The need for a flexible FRBM target that allowed higher fiscal deficit during difficult/recessionary years and low targets during comfortable years, gives the government a breathing space to borrow more during tight years. In it report submitted in late January this year, the committee did advocate for a range rather than a fixed fiscal deficit target. Especially, fiscal management becomes all the more important post-demonetisation and the resultant slump in consumption expenditure. The view is that the government could be tempted to increase public spending to boost consumption. but, here is the catch: while ratings agencies do look at the fiscal discipline of a country when considering them for a ratings upgrade, they also look at the context and the growth rate of the economy, so the decision will not be a myopic one based only on the fiscal and revenue deficits.

Fiscal responsibility is an economic concept that has various definitions, depending on the economic theory held by the person or organization offering the definition. Some say being fiscally responsible is just a matter of cutting debt, while others say it’s about completely eliminating debt. Still others might argue that it’s a matter of controlling the level of debt without completely reducing it. Perhaps the most basic definition of fiscal responsibility is the act of creating, optimizing and maintaining a balanced budget.

“Fiscal” refers to money and can include personal finances, though it most often is used in reference to public money or government spending. This can involve income from taxes, revenue, investments or treasuries. In a governmental context, a pledge of fiscal responsibility is a government’s assurance that it will judiciously spend, earn and generate funds without placing undue hardship on its citizens. Fiscal responsibility includes a moral contract to maintain a financially sound government for future generations, because a First World society is difficult to maintain without a financially secure government.

But, what exactly is fiscal responsibility, fiscal management and FRBM. So, here is an attempt to demystify these.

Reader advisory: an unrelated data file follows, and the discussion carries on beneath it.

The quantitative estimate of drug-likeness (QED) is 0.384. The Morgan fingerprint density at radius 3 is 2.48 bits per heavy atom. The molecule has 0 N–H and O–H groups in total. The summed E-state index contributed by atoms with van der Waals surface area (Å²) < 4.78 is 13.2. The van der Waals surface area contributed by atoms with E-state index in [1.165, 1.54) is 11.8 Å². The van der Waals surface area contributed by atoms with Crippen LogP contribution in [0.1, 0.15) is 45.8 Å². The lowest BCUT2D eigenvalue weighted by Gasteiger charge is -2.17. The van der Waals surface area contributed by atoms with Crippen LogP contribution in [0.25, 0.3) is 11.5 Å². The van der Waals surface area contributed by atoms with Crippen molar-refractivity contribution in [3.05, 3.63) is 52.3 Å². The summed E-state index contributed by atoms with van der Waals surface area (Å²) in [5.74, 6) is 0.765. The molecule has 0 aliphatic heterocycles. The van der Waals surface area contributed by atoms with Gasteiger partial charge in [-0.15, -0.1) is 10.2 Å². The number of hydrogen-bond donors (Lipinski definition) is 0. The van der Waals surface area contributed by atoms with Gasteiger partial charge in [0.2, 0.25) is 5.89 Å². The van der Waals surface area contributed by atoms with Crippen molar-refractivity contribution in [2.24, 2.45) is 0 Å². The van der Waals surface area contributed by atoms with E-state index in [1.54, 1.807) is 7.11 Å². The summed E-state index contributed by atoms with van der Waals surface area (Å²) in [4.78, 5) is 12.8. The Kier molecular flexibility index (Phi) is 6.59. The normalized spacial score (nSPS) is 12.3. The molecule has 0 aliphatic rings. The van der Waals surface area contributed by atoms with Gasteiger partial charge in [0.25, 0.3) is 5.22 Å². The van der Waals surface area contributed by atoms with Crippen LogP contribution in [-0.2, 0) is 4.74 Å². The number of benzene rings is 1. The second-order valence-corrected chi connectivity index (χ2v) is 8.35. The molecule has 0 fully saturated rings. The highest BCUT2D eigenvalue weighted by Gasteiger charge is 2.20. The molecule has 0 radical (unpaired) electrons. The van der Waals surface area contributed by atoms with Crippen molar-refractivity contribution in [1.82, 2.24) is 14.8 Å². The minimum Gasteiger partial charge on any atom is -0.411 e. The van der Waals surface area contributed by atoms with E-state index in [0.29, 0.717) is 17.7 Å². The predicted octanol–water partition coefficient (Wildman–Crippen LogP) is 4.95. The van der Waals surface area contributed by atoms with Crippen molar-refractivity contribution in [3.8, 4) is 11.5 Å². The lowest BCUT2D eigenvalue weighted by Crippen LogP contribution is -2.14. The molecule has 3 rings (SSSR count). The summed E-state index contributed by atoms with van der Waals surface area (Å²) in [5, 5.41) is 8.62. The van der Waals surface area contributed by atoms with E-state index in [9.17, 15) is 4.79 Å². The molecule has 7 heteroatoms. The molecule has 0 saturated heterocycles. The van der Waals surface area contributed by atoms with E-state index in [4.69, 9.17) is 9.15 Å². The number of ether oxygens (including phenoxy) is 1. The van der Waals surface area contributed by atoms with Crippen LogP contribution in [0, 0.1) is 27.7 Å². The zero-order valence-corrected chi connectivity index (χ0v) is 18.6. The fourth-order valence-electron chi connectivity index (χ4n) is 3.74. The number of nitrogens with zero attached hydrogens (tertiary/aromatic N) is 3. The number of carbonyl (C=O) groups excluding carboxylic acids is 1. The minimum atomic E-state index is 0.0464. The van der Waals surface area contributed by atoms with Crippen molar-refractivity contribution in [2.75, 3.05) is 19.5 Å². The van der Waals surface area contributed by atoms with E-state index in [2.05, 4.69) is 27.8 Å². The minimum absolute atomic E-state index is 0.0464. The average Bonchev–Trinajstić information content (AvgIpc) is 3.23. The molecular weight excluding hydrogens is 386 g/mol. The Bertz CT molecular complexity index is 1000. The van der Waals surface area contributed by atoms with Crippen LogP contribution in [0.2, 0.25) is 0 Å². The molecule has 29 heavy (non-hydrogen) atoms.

Fiscal responsibility often starts with a balanced budget, which is one with no deficits and no surpluses. The expectations of what might be spent and what is actually spent are equal. Many forms of government have different views and expectations for maintaining a balanced budget, with some preferring to have a budget deficit during certain economic times and a budget surplus during others. Other types of government view a budget deficit as being fiscally irresponsible at any time. Fiscal irresponsibility refers to a lack of effective financial planning by a person, business or government. This can include decreasing taxes in one crucial area while drastically increasing spending in another. This type of situation can cause a budget deficit in which the outgoing expenditures exceed the cash coming in. A government is a business in its own right, and no business — or private citizen — can thrive eternally while operating with a deficit.

When a government is fiscally irresponsible, its ability to function effectively is severely limited. Emergent situations arise unexpectedly, and a government needs to have quick access to reserve funds. A fiscally irresponsible government isn’t able to sustain programs designed to provide fast relief to its citizens.

A government, business or person can take steps to become more fiscally responsible. One useful method for government is to provide some financial transparency, which can reduce waste, expose fraud and highlight areas of financial inefficiency. Not all aspects of government budgets and spending can be brought into full public view because of various risks to security, but offering an inside look at government spending can offer a nation’s citizens a sense of well-being and keep leaders honest. Similarly, a private citizen who is honest with himself about where he is spending his money is better able to determine where he might be able to make cuts that would allow him to live within his means.

Fiscal Responsibility and Budget Management (FRBM) became an Act in 2003. The objective of the Act is to ensure inter-generational equity in fiscal management, long run macroeconomic stability, better coordination between fiscal and monetary policy, and transparency in fiscal operation of the Government.

The Government notified FRBM rules in July 2004 to specify the annual reduction targets for fiscal indicators. The FRBM rule specifies reduction of fiscal deficit to 3% of the GDP by 2008-09 with annual reduction target of 0.3% of GDP per year by the Central government. Similarly, revenue deficit has to be reduced by 0.5% of the GDP per year with complete elimination to be achieved by 2008-09. It is the responsibility of the government to adhere to these targets. The Finance Minister has to explain the reasons and suggest corrective actions to be taken, in case of breach.